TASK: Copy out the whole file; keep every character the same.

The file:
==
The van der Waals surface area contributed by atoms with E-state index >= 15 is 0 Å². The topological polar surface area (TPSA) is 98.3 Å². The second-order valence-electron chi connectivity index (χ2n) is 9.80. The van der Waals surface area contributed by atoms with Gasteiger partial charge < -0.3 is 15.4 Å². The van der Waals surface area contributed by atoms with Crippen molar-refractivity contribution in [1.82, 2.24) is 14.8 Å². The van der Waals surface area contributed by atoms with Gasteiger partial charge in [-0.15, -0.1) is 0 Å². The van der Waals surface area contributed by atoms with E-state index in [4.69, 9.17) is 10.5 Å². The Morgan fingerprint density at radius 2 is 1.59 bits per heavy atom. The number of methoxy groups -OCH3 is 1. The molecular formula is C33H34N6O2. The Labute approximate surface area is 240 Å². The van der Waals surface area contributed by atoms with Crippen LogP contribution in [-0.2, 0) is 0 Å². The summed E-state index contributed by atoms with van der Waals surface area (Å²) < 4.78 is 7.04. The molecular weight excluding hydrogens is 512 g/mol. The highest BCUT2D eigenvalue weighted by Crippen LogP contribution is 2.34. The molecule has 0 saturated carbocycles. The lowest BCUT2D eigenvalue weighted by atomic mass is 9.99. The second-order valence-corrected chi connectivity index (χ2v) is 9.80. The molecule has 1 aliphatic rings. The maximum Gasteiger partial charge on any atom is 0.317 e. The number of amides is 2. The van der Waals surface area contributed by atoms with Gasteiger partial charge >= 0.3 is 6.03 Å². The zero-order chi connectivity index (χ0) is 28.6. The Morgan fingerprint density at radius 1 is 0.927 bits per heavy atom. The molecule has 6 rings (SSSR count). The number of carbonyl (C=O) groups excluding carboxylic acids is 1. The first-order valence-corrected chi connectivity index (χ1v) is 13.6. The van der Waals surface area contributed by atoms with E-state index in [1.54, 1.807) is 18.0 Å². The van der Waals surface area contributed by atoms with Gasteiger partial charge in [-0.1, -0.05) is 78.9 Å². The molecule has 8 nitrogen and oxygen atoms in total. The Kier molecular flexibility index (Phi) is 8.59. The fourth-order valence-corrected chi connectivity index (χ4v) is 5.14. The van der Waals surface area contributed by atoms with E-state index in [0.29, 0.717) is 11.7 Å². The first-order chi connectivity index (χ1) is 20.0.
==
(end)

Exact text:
The van der Waals surface area contributed by atoms with E-state index >= 15 is 0 Å². The topological polar surface area (TPSA) is 98.3 Å². The second-order valence-electron chi connectivity index (χ2n) is 9.80. The van der Waals surface area contributed by atoms with Gasteiger partial charge < -0.3 is 15.4 Å². The van der Waals surface area contributed by atoms with Crippen molar-refractivity contribution in [1.82, 2.24) is 14.8 Å². The van der Waals surface area contributed by atoms with Gasteiger partial charge in [-0.15, -0.1) is 0 Å². The van der Waals surface area contributed by atoms with E-state index in [4.69, 9.17) is 10.5 Å². The Morgan fingerprint density at radius 2 is 1.59 bits per heavy atom. The number of methoxy groups -OCH3 is 1. The molecular formula is C33H34N6O2. The Labute approximate surface area is 240 Å². The van der Waals surface area contributed by atoms with Crippen LogP contribution in [-0.2, 0) is 0 Å². The summed E-state index contributed by atoms with van der Waals surface area (Å²) < 4.78 is 7.04. The molecular weight excluding hydrogens is 512 g/mol. The highest BCUT2D eigenvalue weighted by Crippen LogP contribution is 2.34. The molecule has 0 saturated carbocycles. The lowest BCUT2D eigenvalue weighted by atomic mass is 9.99. The second-order valence-corrected chi connectivity index (χ2v) is 9.80. The molecule has 1 aliphatic rings. The maximum Gasteiger partial charge on any atom is 0.317 e. The number of amides is 2. The van der Waals surface area contributed by atoms with Gasteiger partial charge >= 0.3 is 6.03 Å². The zero-order chi connectivity index (χ0) is 28.6. The Morgan fingerprint density at radius 1 is 0.927 bits per heavy atom. The molecule has 6 rings (SSSR count). The number of carbonyl (C=O) groups excluding carboxylic acids is 1. The first-order valence-corrected chi connectivity index (χ1v) is 13.6. The van der Waals surface area contributed by atoms with E-state index in [1.54, 1.807) is 18.0 Å². The van der Waals surface area contributed by atoms with Gasteiger partial charge in [-0.1, -0.05) is 78.9 Å². The molecule has 8 nitrogen and oxygen atoms in total. The Kier molecular flexibility index (Phi) is 8.59. The fourth-order valence-corrected chi connectivity index (χ4v) is 5.14. The van der Waals surface area contributed by atoms with E-state index in [0.29, 0.717) is 11.7 Å². The first-order chi connectivity index (χ1) is 20.0.